As a retailer, you should know exactly which products are particularly in demand for export to Switzerland. We have taken a closer look at some product groups—take a look at the results in the next chapter.

When exporting abroad and importing, trust also plays an important role. Exporting to Switzerland works best when customers have a good feeling about the country of origin. In addition to a good reputation, buyers also pay attention to the distance from Switzerland. With this in mind, the flow of trade between the DACH states are particularly interesting.

The following two figures show the cross-border e-commerce frow of trade to and from Germany and Austria.

Germany Export Import

Switzerland is one of the most important export countries for German trade, with only China surpassing exports to Switzerland. Only about half as many goods go to France, although around eight times more people live here than in Switzerland. Significant price differences play an important role here, too.

Furthermore, linguistic and cultural similarities continue to play into the hands of online retailers in Germany when exporting to Switzerland.

Austria Export Import

In Austria, too, Switzerland ranks second in terms of exports abroad. With around 1.7 million consignments, twice as many parcels are sent to Switzerland as to France, which is much larger.

The reasons for this are largely the same as for Germany.

The bottom line is that Switzerland is one of the most important export markets for German and Austrian online traders

  • For those who cannot or do not want to serve the Chinese market, Switzerland is by far the most important export destination.

Considering these figures, it’s a good idea for online retailers to keep an eye on Switzerland. There is a huge hidden sales potential here which few realise given the relatively low population. Significantly more sales are generated per customer than in France or Germany, while in the clothing category, the Swiss sometimes outperform their neighbours fivefold.

This principle doesn’t only apply to Switzerland, of course. Cross border e-commerce offers interesting opportunities in other markets. 

What products do Swiss people buy from international e-commerce traders?

The following table shows which products are particularly popular for export to Switzerland:

What do Swiss people buy abroad?Aource: IPC; CROSS-BORDER E-COMMERCE SHOPPER SURVEY – SWITZERLAND - 2017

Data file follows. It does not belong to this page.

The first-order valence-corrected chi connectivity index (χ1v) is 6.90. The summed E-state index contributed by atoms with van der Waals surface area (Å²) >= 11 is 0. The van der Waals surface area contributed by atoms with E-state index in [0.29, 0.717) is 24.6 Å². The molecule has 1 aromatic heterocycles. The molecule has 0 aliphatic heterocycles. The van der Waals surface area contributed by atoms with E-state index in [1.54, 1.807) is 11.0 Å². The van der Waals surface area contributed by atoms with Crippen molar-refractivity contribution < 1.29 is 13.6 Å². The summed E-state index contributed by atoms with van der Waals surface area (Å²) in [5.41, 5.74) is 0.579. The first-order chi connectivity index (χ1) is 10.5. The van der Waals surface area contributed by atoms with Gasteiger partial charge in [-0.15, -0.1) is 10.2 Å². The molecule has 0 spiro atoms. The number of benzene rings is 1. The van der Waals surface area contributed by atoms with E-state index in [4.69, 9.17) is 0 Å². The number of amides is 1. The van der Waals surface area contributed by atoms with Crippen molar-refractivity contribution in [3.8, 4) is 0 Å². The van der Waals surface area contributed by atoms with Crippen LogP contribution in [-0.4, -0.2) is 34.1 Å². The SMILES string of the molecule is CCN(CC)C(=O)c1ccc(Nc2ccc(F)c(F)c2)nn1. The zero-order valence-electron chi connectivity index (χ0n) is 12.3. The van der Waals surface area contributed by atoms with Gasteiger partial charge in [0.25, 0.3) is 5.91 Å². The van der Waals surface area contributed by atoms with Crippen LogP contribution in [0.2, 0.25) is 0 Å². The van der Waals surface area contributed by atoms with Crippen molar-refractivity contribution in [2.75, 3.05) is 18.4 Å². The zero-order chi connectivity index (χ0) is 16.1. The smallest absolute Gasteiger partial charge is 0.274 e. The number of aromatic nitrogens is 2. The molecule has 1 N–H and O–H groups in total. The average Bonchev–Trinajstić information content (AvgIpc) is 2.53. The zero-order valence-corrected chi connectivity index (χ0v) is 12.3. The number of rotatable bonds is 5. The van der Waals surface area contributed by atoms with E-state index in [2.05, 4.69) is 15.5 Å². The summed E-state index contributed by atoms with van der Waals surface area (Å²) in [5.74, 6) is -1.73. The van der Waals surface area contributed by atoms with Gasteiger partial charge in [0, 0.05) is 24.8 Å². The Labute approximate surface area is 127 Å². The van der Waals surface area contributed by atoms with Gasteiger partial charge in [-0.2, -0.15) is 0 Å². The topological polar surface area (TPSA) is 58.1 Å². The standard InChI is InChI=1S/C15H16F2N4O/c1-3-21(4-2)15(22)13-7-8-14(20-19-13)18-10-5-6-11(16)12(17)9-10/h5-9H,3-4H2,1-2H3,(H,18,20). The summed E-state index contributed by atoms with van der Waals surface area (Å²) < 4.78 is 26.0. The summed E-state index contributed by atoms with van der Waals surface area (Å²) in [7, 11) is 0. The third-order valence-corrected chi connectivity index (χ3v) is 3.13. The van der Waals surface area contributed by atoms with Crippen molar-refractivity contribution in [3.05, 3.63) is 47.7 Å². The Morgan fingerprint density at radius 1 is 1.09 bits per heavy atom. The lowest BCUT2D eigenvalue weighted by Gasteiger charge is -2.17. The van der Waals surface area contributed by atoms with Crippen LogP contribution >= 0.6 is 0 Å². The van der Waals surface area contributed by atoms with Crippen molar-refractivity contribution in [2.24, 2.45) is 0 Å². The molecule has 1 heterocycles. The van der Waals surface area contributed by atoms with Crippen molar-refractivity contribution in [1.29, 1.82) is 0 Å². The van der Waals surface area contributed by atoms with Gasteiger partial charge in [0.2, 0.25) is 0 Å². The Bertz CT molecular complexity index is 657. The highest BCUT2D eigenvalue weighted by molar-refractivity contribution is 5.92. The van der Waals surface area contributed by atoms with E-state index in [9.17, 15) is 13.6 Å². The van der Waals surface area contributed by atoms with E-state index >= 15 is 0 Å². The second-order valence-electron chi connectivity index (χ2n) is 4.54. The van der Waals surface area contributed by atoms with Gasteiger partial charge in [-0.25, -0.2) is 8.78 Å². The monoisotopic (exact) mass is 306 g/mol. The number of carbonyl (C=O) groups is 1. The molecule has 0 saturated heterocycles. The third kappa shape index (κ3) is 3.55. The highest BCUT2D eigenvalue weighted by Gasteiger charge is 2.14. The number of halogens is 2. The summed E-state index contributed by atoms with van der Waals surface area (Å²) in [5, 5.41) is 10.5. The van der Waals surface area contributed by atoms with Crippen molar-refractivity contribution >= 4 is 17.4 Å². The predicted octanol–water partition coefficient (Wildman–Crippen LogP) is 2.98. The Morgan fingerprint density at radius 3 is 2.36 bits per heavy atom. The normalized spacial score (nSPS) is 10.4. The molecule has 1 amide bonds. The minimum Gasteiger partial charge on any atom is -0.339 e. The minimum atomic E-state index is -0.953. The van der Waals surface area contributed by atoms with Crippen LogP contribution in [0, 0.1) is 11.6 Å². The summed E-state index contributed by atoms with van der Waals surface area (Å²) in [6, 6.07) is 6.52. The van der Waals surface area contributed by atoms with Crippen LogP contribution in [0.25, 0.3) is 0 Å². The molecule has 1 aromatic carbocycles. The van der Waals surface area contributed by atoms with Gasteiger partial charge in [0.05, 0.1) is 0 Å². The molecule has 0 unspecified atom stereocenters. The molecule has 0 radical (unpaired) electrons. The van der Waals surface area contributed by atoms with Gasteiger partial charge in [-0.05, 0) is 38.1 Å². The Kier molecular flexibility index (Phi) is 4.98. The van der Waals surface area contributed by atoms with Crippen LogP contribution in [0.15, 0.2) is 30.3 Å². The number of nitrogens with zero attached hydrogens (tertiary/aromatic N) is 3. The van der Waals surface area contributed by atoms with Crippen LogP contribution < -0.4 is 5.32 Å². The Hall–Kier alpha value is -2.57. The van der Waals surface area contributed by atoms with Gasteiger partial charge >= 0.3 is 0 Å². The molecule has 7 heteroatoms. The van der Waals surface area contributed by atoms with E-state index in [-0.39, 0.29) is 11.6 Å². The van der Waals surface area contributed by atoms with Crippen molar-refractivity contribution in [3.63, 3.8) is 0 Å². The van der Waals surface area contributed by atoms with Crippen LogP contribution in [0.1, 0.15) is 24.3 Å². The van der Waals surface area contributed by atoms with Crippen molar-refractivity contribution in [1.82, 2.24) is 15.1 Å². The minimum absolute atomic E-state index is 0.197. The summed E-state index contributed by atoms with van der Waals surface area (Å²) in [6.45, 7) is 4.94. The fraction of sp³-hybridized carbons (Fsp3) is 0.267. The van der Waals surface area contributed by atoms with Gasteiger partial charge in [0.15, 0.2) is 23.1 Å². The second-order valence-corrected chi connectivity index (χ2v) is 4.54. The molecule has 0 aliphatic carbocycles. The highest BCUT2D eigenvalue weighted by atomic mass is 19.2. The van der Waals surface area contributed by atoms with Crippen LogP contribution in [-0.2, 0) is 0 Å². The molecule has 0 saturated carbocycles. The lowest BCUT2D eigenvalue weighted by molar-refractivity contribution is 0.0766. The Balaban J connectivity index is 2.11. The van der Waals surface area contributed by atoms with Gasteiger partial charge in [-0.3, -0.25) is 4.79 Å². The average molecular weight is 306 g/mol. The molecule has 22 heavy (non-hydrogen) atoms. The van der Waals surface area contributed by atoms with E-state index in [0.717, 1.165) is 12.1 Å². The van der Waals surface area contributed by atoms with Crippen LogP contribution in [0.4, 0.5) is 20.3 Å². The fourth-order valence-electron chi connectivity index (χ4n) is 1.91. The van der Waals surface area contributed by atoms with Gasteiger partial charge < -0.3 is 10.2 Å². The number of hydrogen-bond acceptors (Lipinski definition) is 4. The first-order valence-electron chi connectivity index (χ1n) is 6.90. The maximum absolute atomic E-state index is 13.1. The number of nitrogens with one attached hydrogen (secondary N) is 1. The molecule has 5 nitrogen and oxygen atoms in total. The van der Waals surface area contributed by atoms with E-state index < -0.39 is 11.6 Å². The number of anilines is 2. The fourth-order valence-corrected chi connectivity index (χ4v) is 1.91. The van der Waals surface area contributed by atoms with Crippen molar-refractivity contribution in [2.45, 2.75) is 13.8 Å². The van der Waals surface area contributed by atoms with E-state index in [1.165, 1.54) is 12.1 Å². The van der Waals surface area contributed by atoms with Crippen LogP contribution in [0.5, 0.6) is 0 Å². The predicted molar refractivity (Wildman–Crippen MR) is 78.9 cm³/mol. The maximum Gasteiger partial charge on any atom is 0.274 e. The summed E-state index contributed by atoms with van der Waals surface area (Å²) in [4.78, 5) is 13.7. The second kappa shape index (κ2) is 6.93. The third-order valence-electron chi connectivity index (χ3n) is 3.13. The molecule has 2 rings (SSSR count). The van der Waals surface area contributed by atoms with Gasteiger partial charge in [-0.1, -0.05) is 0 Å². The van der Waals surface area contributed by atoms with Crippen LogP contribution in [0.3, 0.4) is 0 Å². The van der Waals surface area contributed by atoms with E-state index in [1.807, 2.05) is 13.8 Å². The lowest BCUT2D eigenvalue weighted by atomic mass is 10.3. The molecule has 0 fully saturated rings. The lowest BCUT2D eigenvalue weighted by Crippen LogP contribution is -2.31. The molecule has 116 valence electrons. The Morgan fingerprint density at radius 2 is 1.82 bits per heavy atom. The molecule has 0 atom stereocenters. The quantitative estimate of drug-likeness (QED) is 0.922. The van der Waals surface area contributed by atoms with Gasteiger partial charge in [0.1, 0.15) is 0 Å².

Shoes and clothing were clearly in the lead with 28 percent. In our blog post you can read about the hurdles a fashion retailer faces when they want to export to Switzerland.

Books, music and media occupy second place with 16 percent, while sport and leisure, and consumer electronics are at 12 and 1 percent respectively. The table also shows that women and younger respondents are more likely to buy clothes, while men are more interested in consumer electronics.

However, there is one thing that needs to be considered when thinking about cross-border e-commerce to Switzerland. When exporting within the EU, there are no customs duties, value-added tax (VAT) or customs fees to be paid. This is not the case with Switzerland. As a result, buying abroad won’t always represent value for money to a Swiss consumer

However, there are solutions to this problem. Traders in Germany and other European countries can fall back on the Delivered Duty Paid (DDP) customs procedure. This is a process in which all additional costs (customs duties, VAT and customs fees) for Swiss customers are already taken into account at checkout.

In practice, purchasing is therefore just as uncomplicated as in any Swiss online shop, and the costs are always transparent.

  • Professional tip:
    As an international provider of logistics services, we have found that online traders with DDP logistics can achieve a much higher conversion rate than those who export their goods to Switzerland with the duty unpaid. This is not surprising, since in the latter case the retailer is expecting a lot from the customer, and isn’t providing the stress-free buying experience they want, while they certainly don’t want to have to pay unexpected fees at the front door. You can find out more about import customs clearance in Switzerland on this page.